• Lenders usually offer loan-to-value (LTV) ratios up to 90% of your mutual fund’s value. That means you can borrow up to 90% of what your mutual fund is worth.  
  • The LTV might change depending on whether your mutual fund is more debt-focused or equity-focused. Debt mutual funds have an LTV of up to 90%, while equity mutual funds have an LTV of 50%. However, the exact amount depends on the lender. 
  • To get the loan, you pledge your mutual fund units as collateral. Once approved, the lender puts the loan money straight into your bank account. 
  • Pledged mutual fund units cannot be sold during the tenure of the loan. 
  • Even though your mutual funds are pledged, you still own them and can still earn returns on them during the loan period. 
  • There are more than 6,000 mutual fund schemes that allow sanctioning loans against mutual fund investments. 
  • These loans let you access cash without selling off your investments, which is handy for immediate expenses while keeping your long-term investment plan intact. 
  • For repayment, you can either choose the overdraft facility or term loans.
  • If you have chosen an overdraft facility for a loan against a mutual fund, then the monthly repayment of the loan will only include the interest amount. While with the term loan, you will have to repay the principal amount as well in the monthly repayment.

Example of Loan Against Mutual Fund with Overdraft Facility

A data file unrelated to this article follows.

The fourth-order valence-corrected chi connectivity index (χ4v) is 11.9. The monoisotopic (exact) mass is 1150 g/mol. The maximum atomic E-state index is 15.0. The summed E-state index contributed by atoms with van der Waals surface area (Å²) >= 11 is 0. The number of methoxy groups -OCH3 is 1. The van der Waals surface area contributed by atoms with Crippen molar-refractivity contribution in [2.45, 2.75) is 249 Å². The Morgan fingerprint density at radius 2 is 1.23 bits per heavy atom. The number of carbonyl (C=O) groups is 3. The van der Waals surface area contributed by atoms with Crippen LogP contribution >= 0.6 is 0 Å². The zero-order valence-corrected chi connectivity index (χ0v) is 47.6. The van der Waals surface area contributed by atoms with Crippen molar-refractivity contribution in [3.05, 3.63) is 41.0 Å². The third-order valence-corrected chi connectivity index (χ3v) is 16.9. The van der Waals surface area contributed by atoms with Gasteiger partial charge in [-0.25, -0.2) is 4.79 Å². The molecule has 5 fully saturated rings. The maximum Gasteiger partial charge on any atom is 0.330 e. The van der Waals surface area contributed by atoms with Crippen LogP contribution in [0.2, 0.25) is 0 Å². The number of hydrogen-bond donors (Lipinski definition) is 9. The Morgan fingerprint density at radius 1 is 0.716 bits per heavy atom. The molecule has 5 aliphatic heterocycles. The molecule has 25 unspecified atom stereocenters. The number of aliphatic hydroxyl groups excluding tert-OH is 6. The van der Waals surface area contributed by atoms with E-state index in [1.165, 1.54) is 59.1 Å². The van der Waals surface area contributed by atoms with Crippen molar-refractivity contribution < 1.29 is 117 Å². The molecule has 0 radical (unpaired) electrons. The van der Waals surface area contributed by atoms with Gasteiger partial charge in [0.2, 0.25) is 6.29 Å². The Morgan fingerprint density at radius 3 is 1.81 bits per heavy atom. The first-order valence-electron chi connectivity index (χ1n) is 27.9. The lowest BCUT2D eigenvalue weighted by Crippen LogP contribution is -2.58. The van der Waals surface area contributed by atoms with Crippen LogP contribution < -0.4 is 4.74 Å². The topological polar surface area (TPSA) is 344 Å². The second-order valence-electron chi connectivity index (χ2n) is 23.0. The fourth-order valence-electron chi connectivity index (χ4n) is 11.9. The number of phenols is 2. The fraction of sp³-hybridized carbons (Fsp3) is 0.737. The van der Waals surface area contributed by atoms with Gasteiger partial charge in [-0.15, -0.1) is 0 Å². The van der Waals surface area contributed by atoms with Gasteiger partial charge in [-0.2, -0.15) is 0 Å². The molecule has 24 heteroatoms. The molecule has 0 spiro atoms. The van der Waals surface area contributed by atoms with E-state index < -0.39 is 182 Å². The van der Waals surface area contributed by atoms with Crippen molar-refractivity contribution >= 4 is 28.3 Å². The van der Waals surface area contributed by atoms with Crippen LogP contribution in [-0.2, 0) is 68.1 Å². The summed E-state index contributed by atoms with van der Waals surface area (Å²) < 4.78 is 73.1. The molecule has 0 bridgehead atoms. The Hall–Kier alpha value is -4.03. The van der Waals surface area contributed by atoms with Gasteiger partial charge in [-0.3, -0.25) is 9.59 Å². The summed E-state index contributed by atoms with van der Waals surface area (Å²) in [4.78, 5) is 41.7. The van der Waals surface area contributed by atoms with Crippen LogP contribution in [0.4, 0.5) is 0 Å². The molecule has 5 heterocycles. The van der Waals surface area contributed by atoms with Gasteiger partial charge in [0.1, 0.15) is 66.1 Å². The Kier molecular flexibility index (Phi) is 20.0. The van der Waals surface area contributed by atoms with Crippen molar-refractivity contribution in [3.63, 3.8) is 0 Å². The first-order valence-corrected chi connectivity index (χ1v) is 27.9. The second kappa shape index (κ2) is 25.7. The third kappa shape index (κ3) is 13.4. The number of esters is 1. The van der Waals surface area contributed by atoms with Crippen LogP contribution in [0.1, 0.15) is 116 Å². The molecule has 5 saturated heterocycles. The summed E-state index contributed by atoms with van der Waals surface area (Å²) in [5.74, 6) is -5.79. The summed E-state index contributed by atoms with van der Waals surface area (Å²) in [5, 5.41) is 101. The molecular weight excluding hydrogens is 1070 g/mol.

Example 1:

Let’s say you have mutual fund investments of Rs 2 lakh in a particular equity scheme with an LTV of 50%. This means that you can take a loan of up to Rs 1 lakh. 

If you decide to take up a loan of Rs 1 lakh for 12 months at an interest rate of 10%, then your monthly payment will look like:  

  • Mutual Fund Value: ₹2,00,000 
  • Loan Amount: 50% of Mutual Fund Value = ₹1,00,000 
  • Interest Rate: 10% per annum 
  • Loan Tenure: 1 year 
  • Repayment: Interest only until the principal amount is repaid 

Monthly interest amount = (Principal x Interest rate x Tenure)/12 

(1,00,000 x 0.1 x 1)/12 = Rs 833.33  

Hence, your monthly payment for this loan against mutual funds will be Rs 833.33 for 12 months. You can pay up the principal amount anytime during the loan tenure to close the loan and save yourself from the remaining interest payments.  

The repayment can be done at the convenience of the borrower, but interest will continue to accrue on the outstanding amount until you repay the outstanding amount. 

Example of Loan Against Mutual Fund with Term Loan 

Example 2: